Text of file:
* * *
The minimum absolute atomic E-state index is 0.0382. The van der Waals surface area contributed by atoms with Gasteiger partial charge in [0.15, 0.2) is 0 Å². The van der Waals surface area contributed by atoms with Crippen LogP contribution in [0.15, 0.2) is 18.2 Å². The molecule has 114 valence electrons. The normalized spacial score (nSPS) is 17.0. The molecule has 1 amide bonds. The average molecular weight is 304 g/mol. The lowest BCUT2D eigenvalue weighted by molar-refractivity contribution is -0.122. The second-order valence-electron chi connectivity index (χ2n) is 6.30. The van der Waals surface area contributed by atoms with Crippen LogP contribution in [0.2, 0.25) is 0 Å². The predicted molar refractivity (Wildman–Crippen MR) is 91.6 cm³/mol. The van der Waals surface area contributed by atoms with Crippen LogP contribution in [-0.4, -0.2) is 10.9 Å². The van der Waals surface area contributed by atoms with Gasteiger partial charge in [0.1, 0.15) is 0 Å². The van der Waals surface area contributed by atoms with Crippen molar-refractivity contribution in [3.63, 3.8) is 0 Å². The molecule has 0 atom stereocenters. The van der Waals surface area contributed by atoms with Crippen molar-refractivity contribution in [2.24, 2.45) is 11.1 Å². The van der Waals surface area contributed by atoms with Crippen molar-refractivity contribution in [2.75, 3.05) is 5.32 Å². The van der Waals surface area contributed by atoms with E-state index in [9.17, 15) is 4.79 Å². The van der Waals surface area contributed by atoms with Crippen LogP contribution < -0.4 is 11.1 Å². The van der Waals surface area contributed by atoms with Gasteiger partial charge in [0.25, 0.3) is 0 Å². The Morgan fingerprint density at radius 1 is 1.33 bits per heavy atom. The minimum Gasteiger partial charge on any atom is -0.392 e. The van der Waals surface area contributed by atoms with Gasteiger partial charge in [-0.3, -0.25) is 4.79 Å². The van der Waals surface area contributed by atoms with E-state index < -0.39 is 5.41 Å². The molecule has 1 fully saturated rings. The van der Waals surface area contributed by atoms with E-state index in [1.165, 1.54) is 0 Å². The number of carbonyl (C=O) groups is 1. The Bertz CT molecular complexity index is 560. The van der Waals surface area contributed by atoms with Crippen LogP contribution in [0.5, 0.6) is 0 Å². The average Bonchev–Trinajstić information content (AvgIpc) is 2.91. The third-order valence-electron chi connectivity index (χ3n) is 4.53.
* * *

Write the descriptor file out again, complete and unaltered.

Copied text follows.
The minimum absolute atomic E-state index is 0.0382. The van der Waals surface area contributed by atoms with Gasteiger partial charge in [0.15, 0.2) is 0 Å². The van der Waals surface area contributed by atoms with Crippen LogP contribution in [0.15, 0.2) is 18.2 Å². The molecule has 114 valence electrons. The normalized spacial score (nSPS) is 17.0. The molecule has 1 amide bonds. The average molecular weight is 304 g/mol. The lowest BCUT2D eigenvalue weighted by molar-refractivity contribution is -0.122. The second-order valence-electron chi connectivity index (χ2n) is 6.30. The van der Waals surface area contributed by atoms with Crippen LogP contribution in [0.2, 0.25) is 0 Å². The predicted molar refractivity (Wildman–Crippen MR) is 91.6 cm³/mol. The van der Waals surface area contributed by atoms with Crippen LogP contribution in [-0.4, -0.2) is 10.9 Å². The van der Waals surface area contributed by atoms with Gasteiger partial charge in [0.1, 0.15) is 0 Å². The van der Waals surface area contributed by atoms with Crippen molar-refractivity contribution in [3.63, 3.8) is 0 Å². The molecule has 0 atom stereocenters. The van der Waals surface area contributed by atoms with Crippen molar-refractivity contribution in [2.24, 2.45) is 11.1 Å². The van der Waals surface area contributed by atoms with Crippen molar-refractivity contribution in [2.75, 3.05) is 5.32 Å². The van der Waals surface area contributed by atoms with E-state index in [9.17, 15) is 4.79 Å². The van der Waals surface area contributed by atoms with Crippen LogP contribution < -0.4 is 11.1 Å². The van der Waals surface area contributed by atoms with Gasteiger partial charge in [0.25, 0.3) is 0 Å². The Morgan fingerprint density at radius 1 is 1.33 bits per heavy atom. The minimum Gasteiger partial charge on any atom is -0.392 e. The van der Waals surface area contributed by atoms with Gasteiger partial charge in [-0.3, -0.25) is 4.79 Å². The van der Waals surface area contributed by atoms with E-state index < -0.39 is 5.41 Å². The molecule has 1 fully saturated rings. The van der Waals surface area contributed by atoms with E-state index in [1.165, 1.54) is 0 Å². The number of carbonyl (C=O) groups is 1. The Bertz CT molecular complexity index is 560. The van der Waals surface area contributed by atoms with Crippen LogP contribution in [0.5, 0.6) is 0 Å². The average Bonchev–Trinajstić information content (AvgIpc) is 2.91. The third-order valence-electron chi connectivity index (χ3n) is 4.53.